Armed with this database and size information for 775 species of Odonata ranging from the tropics to the temperate zone, we first investigated if there was any latitudinal size gradient. In other words; do dragonflies and damselflies become consistently smaller or larger in size as we moved away from the species-rich tropics where most lineages have their evolutionary origin? It turned out that there was indeed a systematic pattern: at higher latitudes in the temperate zone, dragonflies (suborder Anisoptera), but notably not damselflies (suborder Zygoptera), are larger than in the tropics. This geographic pattern, which is known as the classical “Bergmann’s Rule”, is wellknown among endothermic animals like birds and mammals, but has also been documented among some ectothermic animal groups, including dragonflies and damselflies, and some other insect groups. How can we explain this latitudinal size gradient, then?
The most obvious explanation is temperature. Insects are known to develop faster and reach a smaller size when ambient temperatures are high, like in the tropics. Indeed, we found a significant effect of temperature when analyzing global size variation in Odonata, taking in to account phylogenetic relatedness and by using modern comparative methods. However, temperature is not the sole answer. Two intriguing pieces of data reveal a more complex explanation for these latitudinal size gradients.
First, when taking in to account other environmental factors, such as bird species diversity (a proxy of predation risk on Odonata, as we know that birds are important predators on these large insects), we found that the effect of bird diversity was three times stronger in explaining size variation than the effect of temperature. Moreover, the effect of bird diversity was unlikely to solely be a general diversity effect, unrelated to predation, as mammal diversity (which served as an independent control variable) did not show such a strong effect. This strongly suggests that the diversity of avian predators has a negative effect on the average size of dragonflies and damselflies across the globe.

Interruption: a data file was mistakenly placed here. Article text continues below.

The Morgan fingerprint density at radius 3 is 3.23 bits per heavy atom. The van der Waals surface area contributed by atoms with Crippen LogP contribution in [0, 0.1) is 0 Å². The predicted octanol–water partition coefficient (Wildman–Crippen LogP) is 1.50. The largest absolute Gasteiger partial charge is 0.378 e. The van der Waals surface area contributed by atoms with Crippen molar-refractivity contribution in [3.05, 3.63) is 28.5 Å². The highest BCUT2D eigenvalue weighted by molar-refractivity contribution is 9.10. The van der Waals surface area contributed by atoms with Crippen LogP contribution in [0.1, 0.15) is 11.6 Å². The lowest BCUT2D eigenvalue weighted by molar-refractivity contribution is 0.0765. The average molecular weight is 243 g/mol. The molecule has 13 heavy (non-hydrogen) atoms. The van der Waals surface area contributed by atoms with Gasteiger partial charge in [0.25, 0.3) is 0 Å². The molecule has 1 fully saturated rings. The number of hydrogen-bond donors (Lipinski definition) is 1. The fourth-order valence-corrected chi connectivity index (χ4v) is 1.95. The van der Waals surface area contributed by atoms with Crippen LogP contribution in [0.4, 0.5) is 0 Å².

An additional piece of evidence in this puzzle comes from how the latitudinal size gradient in Odonata has changed over macroevolutionary time, during the last 210 million years. To investigate this, we used data on extinct species of Odonata from the Paleobiology Database (https://paleobiodb.org/#/). By combining size and age information and information about the paleo-latitude of different-sized fossils, we found that the latitudinal size gradient has changed over macroevolutionary time. The recent latitudinal size gradient where the largest species are found at the highest latitudes is actually of recent origin. In the past the latitudinal size gradient had a different sign, and the largest species were found at low latitudes in the tropics. These findings from the fossil record decisively show that a simple explanation based on temperature cannot fully explain why the largest species are found at the highest latitudes as there is no reason to think that they should respond differently to temperature now than they did in past geological times. Instead, we interpret these changing latitudinal size gradients as a result of the evolutionary radiation of birds, that emerged on the geological scene about 150 million years ago. Birds then diversified rapidly after the most recent mass extinction at the end of the Cretaceous Period, 65 million years ago.